This has to be one of the safest places on earth right now because it is isolated. The hike to Sid’s Falls begins with a friendly open, rolling pathway. In fact, when I saw the path, I thought: “Easy, easy, easy!” Was I ever wrong!

Off I went—passing three wildlife viewing areas. . . and there was plenty of evidence that wildlife was present! But that didn’t stop us from hiking on. The first part of this short 1.5 mile hike ends at the fourth viewing area and that’s were the easy part ends, too.

On the way to the fourth wildlife area, the hike winds in and out of dense forests. The area just looks like South Carolina—less rocky than North Carolina and a well-cover pine needle floor.

At the back of the fourth field,  you will find an opening to a narrow pathway that travels through a fairly young forest. I say young because this one area was hit by hurricane force winds in 2009 knocking down larger pines and blocking the original broader pathway to the falls.

This narrow trail quickly goes from moderate to difficult. In fact, shortly after entering this section of woods and for the next .4 mile the hike becomes very difficult.

Sid Falls is named for Sid Ballenger, who along with his two friends, Maxie Duke and John Danner, hiked to every know falls in Oconee County. They also published the first waterfall book of Oconee County waterfalls entitled Some Waterfalls, Shoals, and Cascades of Oconee County, South Carolina. When Sid passed away in 1991, his widow asked that these falls be named in honor of him.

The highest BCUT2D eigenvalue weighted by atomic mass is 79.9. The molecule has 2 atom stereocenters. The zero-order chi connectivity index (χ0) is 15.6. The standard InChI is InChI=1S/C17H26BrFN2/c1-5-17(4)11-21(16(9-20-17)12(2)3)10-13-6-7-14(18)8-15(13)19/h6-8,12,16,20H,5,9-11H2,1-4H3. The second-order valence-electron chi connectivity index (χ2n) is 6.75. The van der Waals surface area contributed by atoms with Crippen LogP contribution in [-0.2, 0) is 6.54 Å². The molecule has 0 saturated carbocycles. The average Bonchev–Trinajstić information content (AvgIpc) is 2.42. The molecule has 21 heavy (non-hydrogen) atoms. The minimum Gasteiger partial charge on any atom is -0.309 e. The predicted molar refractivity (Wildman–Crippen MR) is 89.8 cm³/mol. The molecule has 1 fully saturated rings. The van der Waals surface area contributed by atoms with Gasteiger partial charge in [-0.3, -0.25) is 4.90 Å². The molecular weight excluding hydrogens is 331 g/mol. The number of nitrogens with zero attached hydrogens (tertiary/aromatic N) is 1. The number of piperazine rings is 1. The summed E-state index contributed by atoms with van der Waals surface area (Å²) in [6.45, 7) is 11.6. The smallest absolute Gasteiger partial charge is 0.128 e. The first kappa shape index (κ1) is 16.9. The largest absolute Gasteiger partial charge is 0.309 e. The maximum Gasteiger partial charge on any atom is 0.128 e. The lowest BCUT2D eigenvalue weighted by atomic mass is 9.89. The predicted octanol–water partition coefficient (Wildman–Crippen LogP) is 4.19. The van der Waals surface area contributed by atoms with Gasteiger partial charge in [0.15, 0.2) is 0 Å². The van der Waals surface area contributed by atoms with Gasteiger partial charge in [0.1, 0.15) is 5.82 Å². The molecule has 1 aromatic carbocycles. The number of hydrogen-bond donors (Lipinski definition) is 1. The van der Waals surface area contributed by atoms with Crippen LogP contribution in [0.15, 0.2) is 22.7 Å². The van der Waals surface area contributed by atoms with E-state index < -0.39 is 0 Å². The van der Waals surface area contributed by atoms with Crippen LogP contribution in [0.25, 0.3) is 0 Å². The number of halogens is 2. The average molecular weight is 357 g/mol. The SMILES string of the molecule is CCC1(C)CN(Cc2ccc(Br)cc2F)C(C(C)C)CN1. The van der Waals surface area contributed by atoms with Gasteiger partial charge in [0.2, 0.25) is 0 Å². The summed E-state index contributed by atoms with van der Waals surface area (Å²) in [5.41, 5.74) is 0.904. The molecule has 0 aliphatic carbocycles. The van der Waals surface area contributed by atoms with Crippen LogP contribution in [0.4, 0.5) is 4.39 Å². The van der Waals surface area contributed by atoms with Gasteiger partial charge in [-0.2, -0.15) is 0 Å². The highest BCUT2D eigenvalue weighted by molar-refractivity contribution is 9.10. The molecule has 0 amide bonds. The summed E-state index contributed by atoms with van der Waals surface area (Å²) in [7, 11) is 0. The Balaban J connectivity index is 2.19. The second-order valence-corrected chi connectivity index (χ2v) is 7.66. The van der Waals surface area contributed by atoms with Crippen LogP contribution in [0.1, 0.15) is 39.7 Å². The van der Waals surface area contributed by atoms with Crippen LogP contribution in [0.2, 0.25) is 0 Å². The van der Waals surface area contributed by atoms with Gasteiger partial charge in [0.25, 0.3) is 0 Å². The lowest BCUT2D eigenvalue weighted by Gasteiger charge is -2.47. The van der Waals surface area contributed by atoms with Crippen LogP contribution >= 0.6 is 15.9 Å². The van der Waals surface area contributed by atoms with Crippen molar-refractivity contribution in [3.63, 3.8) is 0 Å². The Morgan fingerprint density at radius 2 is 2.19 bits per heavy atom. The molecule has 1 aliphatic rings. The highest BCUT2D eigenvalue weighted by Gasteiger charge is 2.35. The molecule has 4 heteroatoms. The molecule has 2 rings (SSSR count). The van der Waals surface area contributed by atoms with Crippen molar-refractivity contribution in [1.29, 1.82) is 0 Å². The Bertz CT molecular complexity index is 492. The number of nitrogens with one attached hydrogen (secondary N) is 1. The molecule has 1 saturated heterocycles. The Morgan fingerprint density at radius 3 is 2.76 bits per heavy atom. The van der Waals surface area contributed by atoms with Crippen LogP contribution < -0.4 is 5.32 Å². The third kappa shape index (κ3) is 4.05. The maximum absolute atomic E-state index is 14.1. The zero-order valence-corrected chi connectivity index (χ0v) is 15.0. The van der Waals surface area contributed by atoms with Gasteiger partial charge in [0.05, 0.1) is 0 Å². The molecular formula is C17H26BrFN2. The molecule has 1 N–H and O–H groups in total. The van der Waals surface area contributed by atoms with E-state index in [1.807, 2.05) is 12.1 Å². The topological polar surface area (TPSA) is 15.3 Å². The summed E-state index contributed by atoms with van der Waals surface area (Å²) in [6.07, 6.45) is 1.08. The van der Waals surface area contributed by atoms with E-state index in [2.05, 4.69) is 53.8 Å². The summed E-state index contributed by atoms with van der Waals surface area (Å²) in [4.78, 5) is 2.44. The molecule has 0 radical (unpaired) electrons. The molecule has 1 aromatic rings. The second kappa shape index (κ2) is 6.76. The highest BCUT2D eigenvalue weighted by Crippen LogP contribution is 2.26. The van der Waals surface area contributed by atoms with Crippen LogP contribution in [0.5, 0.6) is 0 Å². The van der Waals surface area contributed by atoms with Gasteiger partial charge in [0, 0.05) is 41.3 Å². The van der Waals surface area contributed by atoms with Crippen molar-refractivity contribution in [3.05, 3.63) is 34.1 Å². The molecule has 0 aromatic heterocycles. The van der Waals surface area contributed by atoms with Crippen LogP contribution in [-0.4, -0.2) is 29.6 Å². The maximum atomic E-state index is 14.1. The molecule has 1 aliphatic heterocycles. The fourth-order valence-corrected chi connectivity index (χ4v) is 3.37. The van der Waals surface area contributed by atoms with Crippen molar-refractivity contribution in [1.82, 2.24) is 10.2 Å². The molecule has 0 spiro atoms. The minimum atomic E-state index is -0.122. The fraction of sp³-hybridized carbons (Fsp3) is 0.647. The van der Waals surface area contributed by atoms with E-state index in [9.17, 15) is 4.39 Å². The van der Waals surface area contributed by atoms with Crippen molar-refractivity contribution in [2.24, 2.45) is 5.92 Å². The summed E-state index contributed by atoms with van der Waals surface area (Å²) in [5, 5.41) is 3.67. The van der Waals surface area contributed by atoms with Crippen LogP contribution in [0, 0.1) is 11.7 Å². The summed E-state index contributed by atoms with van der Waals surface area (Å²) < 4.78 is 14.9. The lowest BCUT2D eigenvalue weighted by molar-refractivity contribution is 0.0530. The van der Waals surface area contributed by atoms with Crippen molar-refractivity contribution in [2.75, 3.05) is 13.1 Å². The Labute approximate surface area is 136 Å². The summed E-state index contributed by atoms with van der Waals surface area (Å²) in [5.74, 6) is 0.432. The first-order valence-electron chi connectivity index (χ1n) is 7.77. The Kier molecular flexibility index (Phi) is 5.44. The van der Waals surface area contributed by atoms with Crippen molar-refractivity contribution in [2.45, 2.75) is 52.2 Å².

This trail has a lot of native character, so take time to notice the deepness of the forest, (you can smells the richness of the woods) and the beauty of its floor.

You hear the falls a long time before you see it through the trees. Once you realize you are close, you will want to keep going. There’s just something about a waterfall that urges me on!

I included this photo because this is how the path looks the last .3 of the hike. I’m glad I hiked this trail when I did and did not wait until later in the spring or summer when snakes, bears, and ticks would definitely be out in this area.

Because of the terrain (straight down into a gorge), I would not recommend this hike as a Sunday afternoon stroll! We hiked through thick shrubs, over fallen trees, and down a soft dirt ravine. It’s doable and, in the end, certainly well worth the effort.

I don’t know if you can tell by this photo, but the climb down is pretty much a vertical challenge. It ends and literally drops out at the base of Sid’s Falls. On the way down and the way up, I was extremely grateful for the Mountain Laurel limbs. They acted as hand-railings to the bottom and then back up to the top.

So, here is Sid’s Falls. Once at the bottom, you have a beautiful view. Other bloggers are right: there is no pathway along the side of the creek, and the rocks are slippery. I was able to sit up my tripod and take several photos while Pat ventured down the center of the creek.

She quickly reported back that the rocks were too slippery to go much further. So, I took photos from two different positions only. Then we headed back up the hillside. According to my Fitbit, the entire hike ended up being equivalent to a 15-story climb.

I will say this: standing at the base of this falls, you definitely have a sense that you have escaped the noise and clutter of the world. In fact, the entire hike was done pretty much in quietness and solitude—a rare thing.

I took a chance on this hike, and there was a big payoff — a hidden water fall that is rarely viewed. But I would not even try to hike this alone due to the fact that it is not heavily trafficked.